AMBULANCE drivers have been sent begging letters from the Government urging them to switch career and become truckers.
Ministers denied angry claims they're trying to "poach" paramedics after they issued a national distress call to a million HGV licence holders.
Those approached include ambulance drivers who have to be qualified to get behind the wheel of vehicles up to 7.5 tonnes.
The issue was highlighted by an SNP councillor who received one of the letters because he's training to be an ambulance technician.
Ciaran Martin, who sits on Aberdeen City Council, accused ministers of "poaching" NHS staff which he called a "pretty poor move".
He said: "If I'm receiving this letter then every other ambulance driver in the country will have too.
"The fact ambulance drivers are receiving this letter shows that the UK could face stark choices between health care, food and fuel over the coming months.
"It's a reflection of the shambolic situation we find ourselves in with Brexit.
"We've made this country an unwelcome place to thousands of HGV drivers and we're now forced to take such desperate measures as this."
The Department for Transport insisted it was impossible to exclude emergency staff from the mailing list due to data protection rules.
A spokesman said: "We don't want ambulance drivers to change jobs or to be diverted from their vital work saving lives.
"The letter was automatically sent to almost one million people with HGV driving licences."
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In it ministers speak of "fantastic" job opportunities in the sector and improving pay and conditions for truckers.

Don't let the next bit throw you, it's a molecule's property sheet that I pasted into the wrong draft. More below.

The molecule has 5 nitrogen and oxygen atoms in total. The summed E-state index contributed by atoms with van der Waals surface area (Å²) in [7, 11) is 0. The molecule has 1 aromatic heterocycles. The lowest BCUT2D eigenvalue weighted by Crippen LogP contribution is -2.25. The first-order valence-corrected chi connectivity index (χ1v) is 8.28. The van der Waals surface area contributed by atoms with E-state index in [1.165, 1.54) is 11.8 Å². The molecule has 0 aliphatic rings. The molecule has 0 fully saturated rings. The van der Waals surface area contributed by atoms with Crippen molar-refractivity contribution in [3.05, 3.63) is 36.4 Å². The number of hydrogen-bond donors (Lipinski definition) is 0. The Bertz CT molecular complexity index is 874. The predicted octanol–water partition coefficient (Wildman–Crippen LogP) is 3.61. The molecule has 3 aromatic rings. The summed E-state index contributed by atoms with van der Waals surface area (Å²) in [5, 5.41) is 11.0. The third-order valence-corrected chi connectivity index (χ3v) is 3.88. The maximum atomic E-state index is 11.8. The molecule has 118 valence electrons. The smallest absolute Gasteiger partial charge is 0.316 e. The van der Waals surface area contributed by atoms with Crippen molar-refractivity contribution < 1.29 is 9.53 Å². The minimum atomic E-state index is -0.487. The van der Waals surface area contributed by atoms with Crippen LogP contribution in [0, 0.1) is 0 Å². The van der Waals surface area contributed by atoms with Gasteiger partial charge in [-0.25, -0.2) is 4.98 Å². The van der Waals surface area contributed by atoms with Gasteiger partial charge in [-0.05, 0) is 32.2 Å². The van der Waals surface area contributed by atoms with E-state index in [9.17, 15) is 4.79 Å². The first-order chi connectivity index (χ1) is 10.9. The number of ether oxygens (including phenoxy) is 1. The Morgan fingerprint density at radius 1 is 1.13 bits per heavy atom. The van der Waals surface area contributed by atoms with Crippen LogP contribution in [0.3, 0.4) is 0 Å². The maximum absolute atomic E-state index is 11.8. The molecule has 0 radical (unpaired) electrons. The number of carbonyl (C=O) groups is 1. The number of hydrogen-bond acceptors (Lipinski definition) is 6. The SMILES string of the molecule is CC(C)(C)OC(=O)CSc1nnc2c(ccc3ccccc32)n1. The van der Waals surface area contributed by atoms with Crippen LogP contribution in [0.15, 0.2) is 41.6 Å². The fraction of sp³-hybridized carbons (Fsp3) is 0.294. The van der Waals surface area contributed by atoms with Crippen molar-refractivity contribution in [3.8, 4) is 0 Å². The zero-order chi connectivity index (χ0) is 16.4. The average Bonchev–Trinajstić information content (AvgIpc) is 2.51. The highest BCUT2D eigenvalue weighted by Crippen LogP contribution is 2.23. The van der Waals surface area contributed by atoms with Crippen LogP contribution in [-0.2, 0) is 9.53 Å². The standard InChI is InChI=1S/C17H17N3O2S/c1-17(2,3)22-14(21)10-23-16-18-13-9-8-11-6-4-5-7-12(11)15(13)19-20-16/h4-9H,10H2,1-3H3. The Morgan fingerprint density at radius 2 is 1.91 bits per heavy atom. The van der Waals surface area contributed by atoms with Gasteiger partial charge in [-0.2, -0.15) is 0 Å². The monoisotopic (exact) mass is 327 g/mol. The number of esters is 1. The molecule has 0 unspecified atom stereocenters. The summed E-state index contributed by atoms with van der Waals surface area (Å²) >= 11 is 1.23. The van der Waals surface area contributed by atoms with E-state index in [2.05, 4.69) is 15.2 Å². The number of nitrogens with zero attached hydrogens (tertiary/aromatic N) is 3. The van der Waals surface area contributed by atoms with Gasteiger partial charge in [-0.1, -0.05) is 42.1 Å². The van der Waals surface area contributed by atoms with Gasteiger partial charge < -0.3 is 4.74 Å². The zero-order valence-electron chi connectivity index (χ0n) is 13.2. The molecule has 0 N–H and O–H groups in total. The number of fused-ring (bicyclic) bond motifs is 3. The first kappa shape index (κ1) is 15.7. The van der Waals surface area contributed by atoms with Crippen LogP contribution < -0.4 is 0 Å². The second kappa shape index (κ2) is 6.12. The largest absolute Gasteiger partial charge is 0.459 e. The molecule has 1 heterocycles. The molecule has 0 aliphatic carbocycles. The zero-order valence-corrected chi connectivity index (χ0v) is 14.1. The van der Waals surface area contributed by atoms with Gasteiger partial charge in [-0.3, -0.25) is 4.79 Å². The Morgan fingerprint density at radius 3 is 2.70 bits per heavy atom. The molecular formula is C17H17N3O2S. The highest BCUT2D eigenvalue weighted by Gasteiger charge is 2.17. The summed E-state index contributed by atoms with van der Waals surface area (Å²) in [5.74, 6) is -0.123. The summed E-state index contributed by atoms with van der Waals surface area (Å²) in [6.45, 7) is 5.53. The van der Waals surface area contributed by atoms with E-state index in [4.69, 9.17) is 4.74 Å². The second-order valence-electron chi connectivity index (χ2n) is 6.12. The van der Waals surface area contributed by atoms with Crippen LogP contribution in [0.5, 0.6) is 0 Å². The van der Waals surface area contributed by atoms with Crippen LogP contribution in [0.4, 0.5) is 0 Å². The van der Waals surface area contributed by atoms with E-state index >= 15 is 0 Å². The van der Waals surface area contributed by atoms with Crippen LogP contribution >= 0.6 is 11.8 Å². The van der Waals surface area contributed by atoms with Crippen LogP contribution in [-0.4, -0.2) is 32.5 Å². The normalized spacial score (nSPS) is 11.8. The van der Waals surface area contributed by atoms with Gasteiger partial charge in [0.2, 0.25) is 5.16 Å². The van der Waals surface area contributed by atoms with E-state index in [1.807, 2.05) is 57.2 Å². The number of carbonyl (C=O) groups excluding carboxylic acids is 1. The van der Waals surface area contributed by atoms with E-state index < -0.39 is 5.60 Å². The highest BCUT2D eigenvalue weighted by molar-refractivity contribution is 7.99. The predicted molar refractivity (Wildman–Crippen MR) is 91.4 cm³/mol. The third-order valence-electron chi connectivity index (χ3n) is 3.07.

Transport secretary Grant Shapps has urged retired drivers to get back behind the wheel to help end the nightmare fuel crisis.
He said: "My appeal would be if you have an HGV licence, perhaps if you're retired from the sector or found that you weren't being paid enough to make it worthwhile, do take another look.
"Right now there are great jobs available to drive lorries."
Fuel crisis easing
Ministers today insisted the panic buying run on petrol stations is finally starting to ease and could be over "very quickly".
The number of empty forecourts has tumbled from 60% at the weekend to 27% with deliveries now outstripping demand from motorists.
But the fallout from a week of major disruption could still take a month or more to fully repair.
It comes with Brits being warned to brace for a "nightmare" Christmas with nut roasts replacing turkey, beer shortages, and presents not arriving.
Experts have warned there will be a "distinct lack of choice" on supermarket shelves with some festive favourites likely to be in short supply.
Mums and dads may also struggle to get their hands on sought after presents like toys, bikes, and electronics due to the global shipping crisis.
Industry insiders warned the shortage of truckers is going to cause "disruption" for families this Christmas.
They said the Government's move to offer 5,000 temporary visas to foreign drivers won't be enough given Britain faces a 90,000 shortfall.
Andrew Opie from the British Retail Consortium said: "HGV drivers are the glue which holds our supply chains together.
"Without them we are unable to move food and other goods around the country.
"The new visa scheme is a step in the right direction but is insufficient in size and scope to prevent Christmas disruption".
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